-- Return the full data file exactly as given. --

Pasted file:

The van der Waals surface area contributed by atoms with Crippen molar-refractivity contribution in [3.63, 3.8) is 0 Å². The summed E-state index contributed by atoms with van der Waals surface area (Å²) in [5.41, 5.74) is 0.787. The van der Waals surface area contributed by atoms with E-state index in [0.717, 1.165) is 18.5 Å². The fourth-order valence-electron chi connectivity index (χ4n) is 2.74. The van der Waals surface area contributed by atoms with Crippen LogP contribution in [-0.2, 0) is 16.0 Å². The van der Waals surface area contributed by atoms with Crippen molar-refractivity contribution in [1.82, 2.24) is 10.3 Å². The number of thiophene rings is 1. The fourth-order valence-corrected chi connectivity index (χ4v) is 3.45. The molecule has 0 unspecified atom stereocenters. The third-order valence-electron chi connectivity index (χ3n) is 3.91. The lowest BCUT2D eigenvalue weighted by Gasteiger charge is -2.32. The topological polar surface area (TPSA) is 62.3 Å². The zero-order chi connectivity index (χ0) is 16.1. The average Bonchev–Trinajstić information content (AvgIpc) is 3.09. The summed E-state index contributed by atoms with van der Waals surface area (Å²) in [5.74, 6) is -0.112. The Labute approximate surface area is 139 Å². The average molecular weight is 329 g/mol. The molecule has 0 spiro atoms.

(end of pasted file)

The van der Waals surface area contributed by atoms with Crippen molar-refractivity contribution in [3.63, 3.8) is 0 Å². The summed E-state index contributed by atoms with van der Waals surface area (Å²) in [5.41, 5.74) is 0.787. The van der Waals surface area contributed by atoms with E-state index in [0.717, 1.165) is 18.5 Å². The fourth-order valence-electron chi connectivity index (χ4n) is 2.74. The van der Waals surface area contributed by atoms with Crippen LogP contribution in [-0.2, 0) is 16.0 Å². The van der Waals surface area contributed by atoms with Crippen molar-refractivity contribution in [1.82, 2.24) is 10.3 Å². The number of thiophene rings is 1. The fourth-order valence-corrected chi connectivity index (χ4v) is 3.45. The molecule has 0 unspecified atom stereocenters. The third-order valence-electron chi connectivity index (χ3n) is 3.91. The lowest BCUT2D eigenvalue weighted by Gasteiger charge is -2.32. The topological polar surface area (TPSA) is 62.3 Å². The zero-order chi connectivity index (χ0) is 16.1. The average Bonchev–Trinajstić information content (AvgIpc) is 3.09. The summed E-state index contributed by atoms with van der Waals surface area (Å²) in [5.74, 6) is -0.112. The Labute approximate surface area is 139 Å². The average molecular weight is 329 g/mol. The molecule has 0 spiro atoms.